Surry Hills - Sydney, NSW
Surry Hills lies over sloping topography just outside the Chinatown, Paddington and Redfern districts of the southern side of Sydney CBD. Just as young Aussies first have overseas stints in Bali or Phuket, Surry Hills is one of those lifestyle hubs that attract twenty somethings from outside the city when they need to relocate because of a job, love, music or commuting necessity.
The suburb offers heritage and old terrace constructions, innovative concept cafes and restaurants, plus the accessibility to a night lifestyle.
There is, as usual, a price for all this - higher rents, not suburban building conditions, lack of street parking and a Big Smoke atmosphere. The other side of the coin can balance out any perceived disadvantages for the resident - lanes with character, some greenery away from the George Street profile, choice of transport, like-minded networks and proximity of big city events and venues.
Designer and retro clothing, fabrics, furniture and collectibles definitely add to the tone from the retail outlets. At the same time, this chic and why not perspective echo in the wardrobe of its residents.
There are markets on the first Saturday of each month on the Shannon Reserve. Pets are more than welcome and pooches feature prominently in the Surry Hills Festival held at Prince Alfred Park on the last weekend of each October.
There is a melange of various cultures, food and lifestyles as echoing the relative liberty of the Australian demographic, legislative and social landscape. If Sydney is seen as cosmopolitan and varied by the world, then Surry Hills is a good representation of this image and reality.
The cycling sub culture is strong as well as the recycling mindset. Surry Hill denizens may not exude the blonde surfer look one anticipates at nearby Bondi, but they do go out and head for the sun and water on summery days. The importance of the pub gathering is accentuated when people live in smaller spaces and that means the penchant to go out for good, emerging and radical gigs.
Would outsiders view Surry Hills as having a component of transients - professional, artistic or migrant - as opposed to the core group that truly call the precinct home? The place is steeped in history, that bordered by Elizabeth, , Cleveland, South Dowling, Chalmers and Oxford Streets.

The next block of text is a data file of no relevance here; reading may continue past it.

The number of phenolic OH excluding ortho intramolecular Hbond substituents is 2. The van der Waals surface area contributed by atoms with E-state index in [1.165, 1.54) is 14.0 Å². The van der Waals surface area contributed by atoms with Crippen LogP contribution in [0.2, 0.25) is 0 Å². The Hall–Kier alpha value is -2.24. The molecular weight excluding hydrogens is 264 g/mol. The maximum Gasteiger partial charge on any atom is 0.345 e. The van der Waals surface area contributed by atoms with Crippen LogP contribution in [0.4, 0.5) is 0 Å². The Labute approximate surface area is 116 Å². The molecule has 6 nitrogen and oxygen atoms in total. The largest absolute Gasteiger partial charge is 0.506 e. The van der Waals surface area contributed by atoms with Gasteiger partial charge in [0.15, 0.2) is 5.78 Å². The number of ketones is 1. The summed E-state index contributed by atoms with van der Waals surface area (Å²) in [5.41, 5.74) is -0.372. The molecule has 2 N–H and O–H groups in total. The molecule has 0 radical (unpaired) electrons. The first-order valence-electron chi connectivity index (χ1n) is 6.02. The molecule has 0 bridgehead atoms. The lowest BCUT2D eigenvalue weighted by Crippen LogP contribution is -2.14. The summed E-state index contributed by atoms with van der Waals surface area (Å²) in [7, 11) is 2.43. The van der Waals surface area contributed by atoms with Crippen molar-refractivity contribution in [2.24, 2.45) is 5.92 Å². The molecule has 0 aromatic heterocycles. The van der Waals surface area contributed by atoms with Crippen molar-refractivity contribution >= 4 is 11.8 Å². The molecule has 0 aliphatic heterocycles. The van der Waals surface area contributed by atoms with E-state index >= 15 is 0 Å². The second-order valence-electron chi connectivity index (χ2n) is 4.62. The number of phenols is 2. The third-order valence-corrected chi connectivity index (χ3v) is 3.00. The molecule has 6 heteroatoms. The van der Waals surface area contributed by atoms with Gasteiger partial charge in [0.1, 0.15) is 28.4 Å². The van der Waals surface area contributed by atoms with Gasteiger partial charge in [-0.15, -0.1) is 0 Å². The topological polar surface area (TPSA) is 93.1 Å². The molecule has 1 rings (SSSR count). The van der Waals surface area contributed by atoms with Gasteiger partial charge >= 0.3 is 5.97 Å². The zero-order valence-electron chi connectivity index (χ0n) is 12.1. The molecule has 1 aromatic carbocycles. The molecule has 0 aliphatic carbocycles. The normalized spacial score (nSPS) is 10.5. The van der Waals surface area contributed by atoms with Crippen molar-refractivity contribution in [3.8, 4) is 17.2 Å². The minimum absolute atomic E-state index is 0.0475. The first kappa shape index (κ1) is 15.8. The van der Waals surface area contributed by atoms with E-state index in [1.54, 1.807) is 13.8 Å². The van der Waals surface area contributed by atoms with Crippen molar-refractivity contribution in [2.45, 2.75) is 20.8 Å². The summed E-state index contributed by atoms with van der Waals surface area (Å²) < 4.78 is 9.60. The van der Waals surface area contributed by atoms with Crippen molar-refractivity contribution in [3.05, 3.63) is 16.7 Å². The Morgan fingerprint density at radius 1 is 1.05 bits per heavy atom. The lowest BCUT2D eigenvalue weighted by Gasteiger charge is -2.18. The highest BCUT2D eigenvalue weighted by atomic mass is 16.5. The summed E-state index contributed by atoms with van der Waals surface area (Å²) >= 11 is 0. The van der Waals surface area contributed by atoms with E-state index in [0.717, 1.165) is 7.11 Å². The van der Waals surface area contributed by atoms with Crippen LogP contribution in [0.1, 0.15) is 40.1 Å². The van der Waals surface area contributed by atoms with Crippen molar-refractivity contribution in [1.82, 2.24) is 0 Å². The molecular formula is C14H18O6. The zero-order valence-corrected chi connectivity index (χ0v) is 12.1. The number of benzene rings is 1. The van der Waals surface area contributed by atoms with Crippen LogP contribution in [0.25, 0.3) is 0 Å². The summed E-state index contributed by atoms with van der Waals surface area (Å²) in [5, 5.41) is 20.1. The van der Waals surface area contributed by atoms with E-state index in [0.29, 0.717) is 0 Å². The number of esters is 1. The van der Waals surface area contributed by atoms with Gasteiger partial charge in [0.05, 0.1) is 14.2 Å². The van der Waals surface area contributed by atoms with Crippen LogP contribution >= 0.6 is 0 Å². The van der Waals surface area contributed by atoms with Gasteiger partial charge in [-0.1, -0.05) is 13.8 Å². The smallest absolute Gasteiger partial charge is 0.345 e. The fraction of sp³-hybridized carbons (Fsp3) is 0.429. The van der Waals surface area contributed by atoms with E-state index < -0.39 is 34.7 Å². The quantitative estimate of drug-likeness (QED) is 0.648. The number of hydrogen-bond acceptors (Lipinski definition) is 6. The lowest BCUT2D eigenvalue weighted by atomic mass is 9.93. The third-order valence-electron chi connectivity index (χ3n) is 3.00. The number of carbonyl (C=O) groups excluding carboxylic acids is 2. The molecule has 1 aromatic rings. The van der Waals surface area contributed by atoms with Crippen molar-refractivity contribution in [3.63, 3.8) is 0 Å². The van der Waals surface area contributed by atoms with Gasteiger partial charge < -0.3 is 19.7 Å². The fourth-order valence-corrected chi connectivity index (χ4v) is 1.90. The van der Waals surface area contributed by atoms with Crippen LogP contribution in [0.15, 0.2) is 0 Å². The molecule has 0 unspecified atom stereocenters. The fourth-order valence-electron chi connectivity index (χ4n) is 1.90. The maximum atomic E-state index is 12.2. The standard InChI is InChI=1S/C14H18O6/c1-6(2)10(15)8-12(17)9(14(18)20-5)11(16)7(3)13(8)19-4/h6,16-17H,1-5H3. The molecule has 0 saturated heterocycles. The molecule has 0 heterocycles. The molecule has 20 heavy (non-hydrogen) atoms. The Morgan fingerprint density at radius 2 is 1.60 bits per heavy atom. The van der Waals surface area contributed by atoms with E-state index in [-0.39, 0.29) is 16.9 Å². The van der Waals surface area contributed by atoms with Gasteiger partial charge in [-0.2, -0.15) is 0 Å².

Foveaux Street is named in honour of Joseph, who received a land grant and who named the place after Surrey in the UK. Originally an essentially working class suburb focusing on the rag trade, Surry Hills would witness the gentrification of its residents before changes to the current population mix.
A fascinating feature of the Surry Hills area for many years was the presence and operation of the steam trams until 1961. Most of the architecture today still remains Victorian. The number of well established churches is also above average for a Sydney suburb.
Eating experiences of note can be found at Four Ate Five ( recommended are the juices, pulled pork sandwiches and coffee); Spice I Am ( basil and garlic deep fried fish, papaya salads and the pad thai stir fry noodles are must trys); the Cricketers Arms Hotel ( offering a mix of informal Mexican and modern Aussie fare); and the Black Penny along Bourke Street (for cocktails).
Everyone else seems to running towards Porteno, Madam Nhu's, Marque, Longrain and Tio's. A gem may be discovered at the Bangbang for an interpretation of UK food at reasonable prices, a cosy atmosphere and something like lightly crumbed fish fillet doused with aioli on sourdough, or the Wagyu beef burger.
Window shoppers may want to spend time in Somedays for Swedish design clothes, the Spring Court for shoes, the Zoo Emporium, Holy Kitsch!, Pop Shop, Paper2 and Music Film Books.
Is Surry Hills an oasis in the modern dry landscape of the Big Smoke of Sydney? It houses the Australian headquarters of Readers Digest Publications and has a scattering of business offices, but it also offers couples and families a semblance of true suburban routine and feel. We walked around the park and surprisingly found young families. So Surry Hills is not just occupied by the perceived stereotypes of DINKS, SINKS and single party goer types. Trees are allowed to grow old. It may serve as the prototype of a model suburb which has charisma and character despite being so near to central city opportunities and challenges.